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What is HS2 and will it go ahead?

What is HS2 and will it go ahead?

High Speed 2 (HS2) is a planned project to construct a new high-speed rail network linking London, the West Midlands, Leeds and Manchester.

However, the deputy chair of a panel reviewing the project has said there is "overwhelming evidence" that the costs of HS2 are "out of control".

Labour peer and vocal critic of HS2, Lord Berkeley has said that he believes MPs were 'misled' about the price of the high-speed rail line linking London and Northern England. In 2015, the price was believed to be £55bn, however, the cost is now likely to be over £108bn, according to Lord Berkeley. 

The HS2 network is designed to take hundreds of thousands of vehicles off the UK's roads every year and subsequently reduce carbon emissions. According to the HS2 website, once the new rail network is operating, services on existing lines will be able to run much closer together and will be less crowded, leading to improvements for travellers. The high-speed rail link is also meant to cut travel times for commuters - it is estimated that a train from Manchester to London on HS2 would take 67 minutes, in comparison to 127 minutes on the current network.

Trains are due to start running on HS2 between London and Birmingham in 2029, however it is thought that the timescale could be delayed. 

Increasing costs led the government to launch a review of the high-speed rail network last August, but the government says it is still committed to building HS2. A spokesman for the Department for Transport said:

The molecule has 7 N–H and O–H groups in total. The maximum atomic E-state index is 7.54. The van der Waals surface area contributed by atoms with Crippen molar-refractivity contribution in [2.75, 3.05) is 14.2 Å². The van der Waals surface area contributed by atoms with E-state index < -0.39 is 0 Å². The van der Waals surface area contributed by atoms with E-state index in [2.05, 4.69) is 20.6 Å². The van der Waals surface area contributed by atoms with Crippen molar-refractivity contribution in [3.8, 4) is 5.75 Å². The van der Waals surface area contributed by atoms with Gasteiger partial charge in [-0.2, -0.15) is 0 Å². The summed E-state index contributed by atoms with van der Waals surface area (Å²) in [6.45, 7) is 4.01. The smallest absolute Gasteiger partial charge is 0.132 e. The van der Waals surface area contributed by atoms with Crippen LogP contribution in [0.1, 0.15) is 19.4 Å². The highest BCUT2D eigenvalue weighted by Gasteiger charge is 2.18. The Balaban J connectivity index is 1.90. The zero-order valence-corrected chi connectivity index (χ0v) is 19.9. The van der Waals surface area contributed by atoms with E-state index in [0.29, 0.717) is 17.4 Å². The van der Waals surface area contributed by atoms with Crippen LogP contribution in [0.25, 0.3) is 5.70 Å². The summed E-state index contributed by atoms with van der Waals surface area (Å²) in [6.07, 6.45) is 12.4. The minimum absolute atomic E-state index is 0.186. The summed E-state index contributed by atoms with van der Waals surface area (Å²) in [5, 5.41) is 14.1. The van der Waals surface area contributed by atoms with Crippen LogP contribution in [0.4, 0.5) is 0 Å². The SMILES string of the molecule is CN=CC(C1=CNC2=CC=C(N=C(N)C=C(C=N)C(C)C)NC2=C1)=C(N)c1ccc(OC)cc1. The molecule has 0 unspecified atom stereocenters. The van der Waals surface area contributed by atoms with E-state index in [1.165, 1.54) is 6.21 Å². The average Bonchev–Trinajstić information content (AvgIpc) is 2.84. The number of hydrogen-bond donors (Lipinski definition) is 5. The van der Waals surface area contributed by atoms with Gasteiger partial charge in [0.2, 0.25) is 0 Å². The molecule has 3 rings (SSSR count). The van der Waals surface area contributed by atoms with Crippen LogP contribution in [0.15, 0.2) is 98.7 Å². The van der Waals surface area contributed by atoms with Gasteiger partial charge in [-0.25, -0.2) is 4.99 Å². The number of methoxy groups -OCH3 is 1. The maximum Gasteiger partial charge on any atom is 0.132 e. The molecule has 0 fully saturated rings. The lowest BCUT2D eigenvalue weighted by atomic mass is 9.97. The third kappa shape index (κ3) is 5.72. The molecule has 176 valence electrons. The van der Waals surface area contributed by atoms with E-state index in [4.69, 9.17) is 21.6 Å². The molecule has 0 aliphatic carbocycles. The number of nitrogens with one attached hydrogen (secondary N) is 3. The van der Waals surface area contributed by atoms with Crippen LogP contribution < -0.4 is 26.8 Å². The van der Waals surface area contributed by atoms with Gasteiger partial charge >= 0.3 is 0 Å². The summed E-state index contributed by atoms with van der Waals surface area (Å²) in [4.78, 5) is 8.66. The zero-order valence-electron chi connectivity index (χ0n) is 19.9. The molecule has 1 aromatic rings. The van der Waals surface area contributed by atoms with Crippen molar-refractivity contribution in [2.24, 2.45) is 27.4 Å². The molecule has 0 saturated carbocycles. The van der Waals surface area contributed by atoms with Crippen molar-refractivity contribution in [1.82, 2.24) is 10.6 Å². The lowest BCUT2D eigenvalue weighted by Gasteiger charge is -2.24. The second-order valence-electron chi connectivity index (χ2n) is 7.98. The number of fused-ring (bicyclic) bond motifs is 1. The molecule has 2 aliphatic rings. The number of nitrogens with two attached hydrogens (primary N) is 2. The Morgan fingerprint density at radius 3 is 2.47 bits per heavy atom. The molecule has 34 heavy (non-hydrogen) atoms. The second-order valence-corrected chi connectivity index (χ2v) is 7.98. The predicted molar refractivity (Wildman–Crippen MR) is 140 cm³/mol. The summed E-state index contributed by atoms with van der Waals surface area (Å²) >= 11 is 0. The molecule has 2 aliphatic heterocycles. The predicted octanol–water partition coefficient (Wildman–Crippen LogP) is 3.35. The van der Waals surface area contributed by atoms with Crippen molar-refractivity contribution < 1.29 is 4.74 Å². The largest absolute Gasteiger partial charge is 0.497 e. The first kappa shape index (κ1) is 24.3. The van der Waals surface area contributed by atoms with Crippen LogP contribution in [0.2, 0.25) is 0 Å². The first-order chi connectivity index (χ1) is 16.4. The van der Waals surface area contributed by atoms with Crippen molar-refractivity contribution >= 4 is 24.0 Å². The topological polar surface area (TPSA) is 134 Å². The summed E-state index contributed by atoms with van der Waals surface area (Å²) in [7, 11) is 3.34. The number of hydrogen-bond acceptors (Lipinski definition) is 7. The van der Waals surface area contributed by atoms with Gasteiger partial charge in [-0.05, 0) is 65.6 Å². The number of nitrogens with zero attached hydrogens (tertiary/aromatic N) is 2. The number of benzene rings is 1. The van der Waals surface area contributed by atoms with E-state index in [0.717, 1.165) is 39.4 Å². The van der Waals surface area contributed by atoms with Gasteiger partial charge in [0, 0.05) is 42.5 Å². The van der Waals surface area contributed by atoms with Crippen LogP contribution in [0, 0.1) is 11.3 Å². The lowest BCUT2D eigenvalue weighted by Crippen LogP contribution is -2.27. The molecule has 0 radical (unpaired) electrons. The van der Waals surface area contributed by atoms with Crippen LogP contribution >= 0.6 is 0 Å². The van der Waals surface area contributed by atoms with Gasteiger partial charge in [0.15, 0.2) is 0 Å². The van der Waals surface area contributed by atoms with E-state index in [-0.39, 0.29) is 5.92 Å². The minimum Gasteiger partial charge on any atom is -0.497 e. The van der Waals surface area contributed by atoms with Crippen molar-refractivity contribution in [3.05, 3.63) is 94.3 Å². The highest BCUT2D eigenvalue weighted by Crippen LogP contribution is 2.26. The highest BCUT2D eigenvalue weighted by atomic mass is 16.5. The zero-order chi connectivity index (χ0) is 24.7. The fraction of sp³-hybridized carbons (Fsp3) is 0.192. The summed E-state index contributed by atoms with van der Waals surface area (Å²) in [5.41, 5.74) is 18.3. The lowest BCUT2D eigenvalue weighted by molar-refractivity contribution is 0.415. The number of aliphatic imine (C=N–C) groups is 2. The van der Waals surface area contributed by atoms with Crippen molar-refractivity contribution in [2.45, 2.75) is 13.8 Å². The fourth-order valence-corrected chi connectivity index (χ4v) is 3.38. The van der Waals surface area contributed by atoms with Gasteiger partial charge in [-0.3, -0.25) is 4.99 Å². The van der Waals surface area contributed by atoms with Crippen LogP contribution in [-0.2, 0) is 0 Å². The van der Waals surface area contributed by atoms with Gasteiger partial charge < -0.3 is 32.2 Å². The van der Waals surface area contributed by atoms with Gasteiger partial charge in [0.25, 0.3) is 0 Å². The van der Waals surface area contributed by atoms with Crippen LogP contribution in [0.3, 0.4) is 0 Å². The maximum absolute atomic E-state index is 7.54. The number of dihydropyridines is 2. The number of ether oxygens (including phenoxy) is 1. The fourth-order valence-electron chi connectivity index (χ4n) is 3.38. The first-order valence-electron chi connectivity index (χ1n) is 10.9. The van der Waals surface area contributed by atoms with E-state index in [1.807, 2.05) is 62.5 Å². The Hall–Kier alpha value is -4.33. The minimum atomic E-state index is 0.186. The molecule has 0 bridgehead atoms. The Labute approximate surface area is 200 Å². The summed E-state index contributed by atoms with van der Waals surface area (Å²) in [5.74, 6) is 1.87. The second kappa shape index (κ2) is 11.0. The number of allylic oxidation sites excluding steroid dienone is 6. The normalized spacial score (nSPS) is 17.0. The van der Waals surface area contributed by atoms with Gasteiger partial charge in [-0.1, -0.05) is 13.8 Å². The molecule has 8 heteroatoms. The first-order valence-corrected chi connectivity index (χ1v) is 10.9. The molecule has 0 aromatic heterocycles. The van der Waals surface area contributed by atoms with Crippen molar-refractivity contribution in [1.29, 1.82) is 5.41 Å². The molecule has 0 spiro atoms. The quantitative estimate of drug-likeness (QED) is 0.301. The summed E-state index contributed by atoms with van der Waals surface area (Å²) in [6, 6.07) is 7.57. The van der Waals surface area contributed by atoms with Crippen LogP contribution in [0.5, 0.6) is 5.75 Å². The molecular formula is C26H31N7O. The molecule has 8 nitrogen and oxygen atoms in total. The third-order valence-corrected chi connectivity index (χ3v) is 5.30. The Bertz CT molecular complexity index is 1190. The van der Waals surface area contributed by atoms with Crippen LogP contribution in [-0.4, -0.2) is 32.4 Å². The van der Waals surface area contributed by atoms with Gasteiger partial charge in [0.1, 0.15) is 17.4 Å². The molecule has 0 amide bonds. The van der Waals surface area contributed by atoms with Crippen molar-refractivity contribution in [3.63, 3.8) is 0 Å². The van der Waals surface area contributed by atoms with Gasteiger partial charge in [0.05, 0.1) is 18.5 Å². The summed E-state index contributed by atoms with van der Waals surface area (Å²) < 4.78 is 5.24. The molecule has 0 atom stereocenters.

"The government commissioned the Oakervee review to provide advice on how and whether to proceed with HS2, with an independent panel representing a range of viewpoints... Lord Berkeley's report represents his personal view."

Foreign Secretary Dominic Raab confirmed the government is currently still committed to the project, speaking on Sky's Ridge on Sunday programme.

The project, which originally begun under the Labour government in 2009, has sparked multiple controversies, not just in relation to its costs. In 2019, a Freedom of Information request revealed that more than £1.25bn had been spent buying properties in London to make way for HS2. Groups including 'Stop HS2' have also protested about the potential environmental impact in creating the new rail network, including the cutting down of large amounts of trees.

HS2 Ltd, the company responsible for building the new line has said that there is a strong economic case for the new rail network.

Photo Credit: Steve Batch UK via Flickr under licence (CC BY 2.0)

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